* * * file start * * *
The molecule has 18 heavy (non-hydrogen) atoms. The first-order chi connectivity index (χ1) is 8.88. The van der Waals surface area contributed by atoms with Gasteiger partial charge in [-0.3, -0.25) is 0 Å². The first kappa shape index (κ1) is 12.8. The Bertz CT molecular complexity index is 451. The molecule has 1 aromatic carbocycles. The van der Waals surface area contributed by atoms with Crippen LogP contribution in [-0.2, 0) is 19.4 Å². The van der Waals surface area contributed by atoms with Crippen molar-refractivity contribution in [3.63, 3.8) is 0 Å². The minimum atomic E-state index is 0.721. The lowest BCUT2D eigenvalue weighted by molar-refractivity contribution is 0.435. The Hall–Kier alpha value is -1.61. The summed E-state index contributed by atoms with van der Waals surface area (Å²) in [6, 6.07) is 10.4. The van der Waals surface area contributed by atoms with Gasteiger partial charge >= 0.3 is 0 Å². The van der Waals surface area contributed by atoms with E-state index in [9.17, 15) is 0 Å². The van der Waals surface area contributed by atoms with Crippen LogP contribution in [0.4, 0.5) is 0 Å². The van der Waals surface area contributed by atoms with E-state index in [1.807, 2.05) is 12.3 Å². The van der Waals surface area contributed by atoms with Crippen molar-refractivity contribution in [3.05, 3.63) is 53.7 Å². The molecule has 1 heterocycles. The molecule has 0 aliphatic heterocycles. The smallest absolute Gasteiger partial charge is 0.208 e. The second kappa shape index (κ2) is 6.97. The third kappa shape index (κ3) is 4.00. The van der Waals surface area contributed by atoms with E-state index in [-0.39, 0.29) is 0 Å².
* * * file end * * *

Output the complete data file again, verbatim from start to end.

The molecule has 18 heavy (non-hydrogen) atoms. The first-order chi connectivity index (χ1) is 8.88. The van der Waals surface area contributed by atoms with Gasteiger partial charge in [-0.3, -0.25) is 0 Å². The first kappa shape index (κ1) is 12.8. The Bertz CT molecular complexity index is 451. The molecule has 1 aromatic carbocycles. The van der Waals surface area contributed by atoms with Crippen LogP contribution in [-0.2, 0) is 19.4 Å². The van der Waals surface area contributed by atoms with Crippen molar-refractivity contribution in [3.63, 3.8) is 0 Å². The minimum atomic E-state index is 0.721. The lowest BCUT2D eigenvalue weighted by molar-refractivity contribution is 0.435. The Hall–Kier alpha value is -1.61. The summed E-state index contributed by atoms with van der Waals surface area (Å²) in [6, 6.07) is 10.4. The van der Waals surface area contributed by atoms with Gasteiger partial charge >= 0.3 is 0 Å². The van der Waals surface area contributed by atoms with E-state index in [9.17, 15) is 0 Å². The van der Waals surface area contributed by atoms with Crippen LogP contribution in [0.4, 0.5) is 0 Å². The van der Waals surface area contributed by atoms with E-state index in [1.807, 2.05) is 12.3 Å². The van der Waals surface area contributed by atoms with Crippen molar-refractivity contribution in [3.05, 3.63) is 53.7 Å². The molecule has 1 heterocycles. The molecule has 0 aliphatic heterocycles. The smallest absolute Gasteiger partial charge is 0.208 e. The second kappa shape index (κ2) is 6.97. The third kappa shape index (κ3) is 4.00. The van der Waals surface area contributed by atoms with E-state index in [-0.39, 0.29) is 0 Å².